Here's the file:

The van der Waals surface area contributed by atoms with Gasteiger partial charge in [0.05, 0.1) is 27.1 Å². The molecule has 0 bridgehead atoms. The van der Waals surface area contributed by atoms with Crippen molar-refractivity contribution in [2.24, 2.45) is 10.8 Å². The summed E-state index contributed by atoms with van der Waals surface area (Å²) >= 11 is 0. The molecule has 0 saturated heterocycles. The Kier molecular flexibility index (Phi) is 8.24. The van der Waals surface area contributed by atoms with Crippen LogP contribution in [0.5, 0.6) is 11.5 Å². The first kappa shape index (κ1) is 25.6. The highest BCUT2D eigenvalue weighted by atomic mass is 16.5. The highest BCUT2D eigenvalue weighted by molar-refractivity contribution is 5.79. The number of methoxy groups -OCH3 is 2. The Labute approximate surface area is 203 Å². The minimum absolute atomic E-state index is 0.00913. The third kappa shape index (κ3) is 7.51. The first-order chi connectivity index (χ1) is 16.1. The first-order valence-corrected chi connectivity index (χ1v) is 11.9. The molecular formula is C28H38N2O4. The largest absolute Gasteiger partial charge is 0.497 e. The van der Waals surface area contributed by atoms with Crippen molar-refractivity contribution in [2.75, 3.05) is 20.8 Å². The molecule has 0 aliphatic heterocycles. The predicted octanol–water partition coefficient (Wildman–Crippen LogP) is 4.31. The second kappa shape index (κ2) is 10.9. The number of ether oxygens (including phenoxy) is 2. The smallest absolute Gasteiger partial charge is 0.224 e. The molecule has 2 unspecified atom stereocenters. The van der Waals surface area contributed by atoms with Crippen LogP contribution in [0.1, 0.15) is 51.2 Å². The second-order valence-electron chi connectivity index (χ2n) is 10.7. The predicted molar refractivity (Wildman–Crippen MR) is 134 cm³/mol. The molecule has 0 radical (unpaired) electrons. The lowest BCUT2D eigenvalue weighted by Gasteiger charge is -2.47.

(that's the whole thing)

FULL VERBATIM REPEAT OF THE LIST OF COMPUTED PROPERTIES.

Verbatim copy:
The van der Waals surface area contributed by atoms with Gasteiger partial charge in [0.05, 0.1) is 27.1 Å². The molecule has 0 bridgehead atoms. The van der Waals surface area contributed by atoms with Crippen molar-refractivity contribution in [2.24, 2.45) is 10.8 Å². The summed E-state index contributed by atoms with van der Waals surface area (Å²) >= 11 is 0. The molecule has 0 saturated heterocycles. The Kier molecular flexibility index (Phi) is 8.24. The van der Waals surface area contributed by atoms with Crippen LogP contribution in [0.5, 0.6) is 11.5 Å². The first kappa shape index (κ1) is 25.6. The highest BCUT2D eigenvalue weighted by atomic mass is 16.5. The highest BCUT2D eigenvalue weighted by molar-refractivity contribution is 5.79. The number of methoxy groups -OCH3 is 2. The Labute approximate surface area is 203 Å². The minimum absolute atomic E-state index is 0.00913. The third kappa shape index (κ3) is 7.51. The first-order chi connectivity index (χ1) is 16.1. The first-order valence-corrected chi connectivity index (χ1v) is 11.9. The molecular formula is C28H38N2O4. The largest absolute Gasteiger partial charge is 0.497 e. The van der Waals surface area contributed by atoms with Crippen molar-refractivity contribution in [2.75, 3.05) is 20.8 Å². The molecule has 0 aliphatic heterocycles. The predicted octanol–water partition coefficient (Wildman–Crippen LogP) is 4.31. The second kappa shape index (κ2) is 10.9. The number of ether oxygens (including phenoxy) is 2. The smallest absolute Gasteiger partial charge is 0.224 e. The molecule has 2 unspecified atom stereocenters. The van der Waals surface area contributed by atoms with Crippen LogP contribution in [0.1, 0.15) is 51.2 Å². The second-order valence-electron chi connectivity index (χ2n) is 10.7. The predicted molar refractivity (Wildman–Crippen MR) is 134 cm³/mol. The molecule has 0 radical (unpaired) electrons. The lowest BCUT2D eigenvalue weighted by Gasteiger charge is -2.47.